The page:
How Much Should Junior Tennis Players Train?

A couple of words from my personal experience. When I was attending high school and college in Russia I used to do track and field. My results were pretty good for a non-professional college level:  100 meter sprint – 11.5 seconds, the long jump – 7.1 meters.  I trained four times a week for two hours, for a total of 8 hours a week. I need to add that during most weekends, I was playing soccer in the summer and skiing in the winter. So I trained for about 12 hours a week.  I have never had injures and I am very thankful for all my track and field coaches.

Most sports scientists recommend that junior tennis players train for no more than 15 hours a week until 16 years old.  My kid, between the ages of 8 and 12, played tennis for no more than 6-8 hours a week plus 2 hours of special fitness training. He was a top 10 player in Belarus.

Maria_Kirilenko

Now see what modern sport tennis specialists advise. A common recommendation from International Tennis Federation (ITF) for junior tennis players:

  • For 6-8 years olds:  3-4 sessions a week, each session no longer than 45 minutes. Group lessons, practice on mini court. 50% tennis – 50% other sports. Soccer, handball, basketball, swimming, etc.
  • For 9-11 years olds: 1 hour, 3-4 times a week. 70% tennis – 30% other sport.
  • For 12-14 years olds: 2-3 hours a day, 4-5 times a week of group lessons. 85% tennis – 15% other sport.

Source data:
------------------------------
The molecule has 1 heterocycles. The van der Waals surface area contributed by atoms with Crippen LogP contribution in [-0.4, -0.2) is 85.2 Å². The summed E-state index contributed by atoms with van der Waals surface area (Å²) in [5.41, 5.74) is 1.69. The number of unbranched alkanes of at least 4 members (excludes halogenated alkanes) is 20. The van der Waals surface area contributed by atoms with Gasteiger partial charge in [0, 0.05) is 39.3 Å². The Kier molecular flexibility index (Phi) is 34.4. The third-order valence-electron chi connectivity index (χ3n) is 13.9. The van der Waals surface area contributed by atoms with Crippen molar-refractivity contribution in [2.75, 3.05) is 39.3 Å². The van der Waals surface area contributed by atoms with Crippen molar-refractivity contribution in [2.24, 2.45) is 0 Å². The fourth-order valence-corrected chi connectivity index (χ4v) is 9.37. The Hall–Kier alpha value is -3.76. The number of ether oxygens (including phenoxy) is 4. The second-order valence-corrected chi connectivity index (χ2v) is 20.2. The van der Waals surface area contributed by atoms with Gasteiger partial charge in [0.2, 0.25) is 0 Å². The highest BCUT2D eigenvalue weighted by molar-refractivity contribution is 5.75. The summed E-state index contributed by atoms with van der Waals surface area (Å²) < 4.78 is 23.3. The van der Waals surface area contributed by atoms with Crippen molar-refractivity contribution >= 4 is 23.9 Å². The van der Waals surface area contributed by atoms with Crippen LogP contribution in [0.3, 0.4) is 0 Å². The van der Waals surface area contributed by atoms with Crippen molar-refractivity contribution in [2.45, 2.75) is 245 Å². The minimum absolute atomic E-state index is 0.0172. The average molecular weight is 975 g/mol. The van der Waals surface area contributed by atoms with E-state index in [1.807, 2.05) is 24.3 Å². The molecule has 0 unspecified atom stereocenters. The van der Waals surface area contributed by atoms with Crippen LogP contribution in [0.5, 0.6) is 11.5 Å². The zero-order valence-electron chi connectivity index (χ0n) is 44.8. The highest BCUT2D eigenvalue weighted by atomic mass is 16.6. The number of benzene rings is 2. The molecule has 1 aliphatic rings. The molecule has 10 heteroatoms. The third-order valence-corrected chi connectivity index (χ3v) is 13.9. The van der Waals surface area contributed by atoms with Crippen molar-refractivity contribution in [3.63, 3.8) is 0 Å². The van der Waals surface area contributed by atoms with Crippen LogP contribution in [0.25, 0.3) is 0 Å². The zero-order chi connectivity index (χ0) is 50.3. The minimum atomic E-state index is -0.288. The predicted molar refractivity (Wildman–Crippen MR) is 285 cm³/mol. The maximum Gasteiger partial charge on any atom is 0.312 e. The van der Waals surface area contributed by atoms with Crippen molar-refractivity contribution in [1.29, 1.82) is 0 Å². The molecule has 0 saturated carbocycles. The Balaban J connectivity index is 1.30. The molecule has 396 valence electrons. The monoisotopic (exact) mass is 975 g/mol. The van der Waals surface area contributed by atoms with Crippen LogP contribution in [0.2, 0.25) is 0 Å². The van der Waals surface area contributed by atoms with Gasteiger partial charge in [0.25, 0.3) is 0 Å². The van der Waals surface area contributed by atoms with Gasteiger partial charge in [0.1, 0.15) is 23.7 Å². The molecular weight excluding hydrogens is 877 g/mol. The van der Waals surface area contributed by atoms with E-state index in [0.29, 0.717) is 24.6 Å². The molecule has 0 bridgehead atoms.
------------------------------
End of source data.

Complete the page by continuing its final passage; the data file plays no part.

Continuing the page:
• For 15-16 year old (intermediate level): 3-4 hours of training a day, 4-5 times a week.
  • For 16-18 year old (advanced level): 3-4 hours a day, 5-6 times a week.

Approximate number of tournaments per year (singles & doubles): for intermediate players: 15 – 20, for advanced players: 20 – 25.  Rest for 1 – 2 days after each tournament.

The problem of some tennis parents and coaches is that they have never read any sports science recommendations. My personal opinion is if a junior tennis player has talent, then 15 hours a week tennis training + fitness and tournaments is more than enough for his development.

If a tennis player does not have enough talent to play on the pro level, why destroy the young athlete’s health with 30 hours of training a week? It is not a big secret that professional tennis does not make a person’s health better.

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